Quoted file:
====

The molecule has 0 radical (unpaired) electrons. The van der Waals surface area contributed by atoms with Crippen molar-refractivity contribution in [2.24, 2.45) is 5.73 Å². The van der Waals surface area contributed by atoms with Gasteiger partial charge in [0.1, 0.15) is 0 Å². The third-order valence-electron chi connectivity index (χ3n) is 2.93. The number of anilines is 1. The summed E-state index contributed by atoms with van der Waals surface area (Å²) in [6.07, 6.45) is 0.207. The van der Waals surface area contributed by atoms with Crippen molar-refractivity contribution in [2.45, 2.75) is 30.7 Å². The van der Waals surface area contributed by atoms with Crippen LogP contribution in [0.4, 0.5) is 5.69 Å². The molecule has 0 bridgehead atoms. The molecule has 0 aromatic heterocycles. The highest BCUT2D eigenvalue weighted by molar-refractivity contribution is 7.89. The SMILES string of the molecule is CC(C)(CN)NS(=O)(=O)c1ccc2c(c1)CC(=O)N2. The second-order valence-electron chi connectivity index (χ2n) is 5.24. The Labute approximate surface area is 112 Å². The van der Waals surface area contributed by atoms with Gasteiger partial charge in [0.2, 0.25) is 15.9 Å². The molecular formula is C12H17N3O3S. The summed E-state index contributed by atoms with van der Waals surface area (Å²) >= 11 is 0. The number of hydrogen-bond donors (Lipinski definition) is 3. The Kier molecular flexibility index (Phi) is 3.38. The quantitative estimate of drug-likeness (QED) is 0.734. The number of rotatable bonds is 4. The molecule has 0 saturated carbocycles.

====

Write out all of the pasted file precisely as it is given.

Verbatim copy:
The molecule has 0 radical (unpaired) electrons. The van der Waals surface area contributed by atoms with Crippen molar-refractivity contribution in [2.24, 2.45) is 5.73 Å². The van der Waals surface area contributed by atoms with Gasteiger partial charge in [0.1, 0.15) is 0 Å². The third-order valence-electron chi connectivity index (χ3n) is 2.93. The number of anilines is 1. The summed E-state index contributed by atoms with van der Waals surface area (Å²) in [6.07, 6.45) is 0.207. The van der Waals surface area contributed by atoms with Crippen molar-refractivity contribution in [2.45, 2.75) is 30.7 Å². The van der Waals surface area contributed by atoms with Crippen LogP contribution in [0.4, 0.5) is 5.69 Å². The molecule has 0 bridgehead atoms. The molecule has 0 aromatic heterocycles. The highest BCUT2D eigenvalue weighted by molar-refractivity contribution is 7.89. The SMILES string of the molecule is CC(C)(CN)NS(=O)(=O)c1ccc2c(c1)CC(=O)N2. The second-order valence-electron chi connectivity index (χ2n) is 5.24. The Labute approximate surface area is 112 Å². The van der Waals surface area contributed by atoms with Gasteiger partial charge in [0.2, 0.25) is 15.9 Å². The molecular formula is C12H17N3O3S. The summed E-state index contributed by atoms with van der Waals surface area (Å²) >= 11 is 0. The number of hydrogen-bond donors (Lipinski definition) is 3. The Kier molecular flexibility index (Phi) is 3.38. The quantitative estimate of drug-likeness (QED) is 0.734. The number of rotatable bonds is 4. The molecule has 0 saturated carbocycles.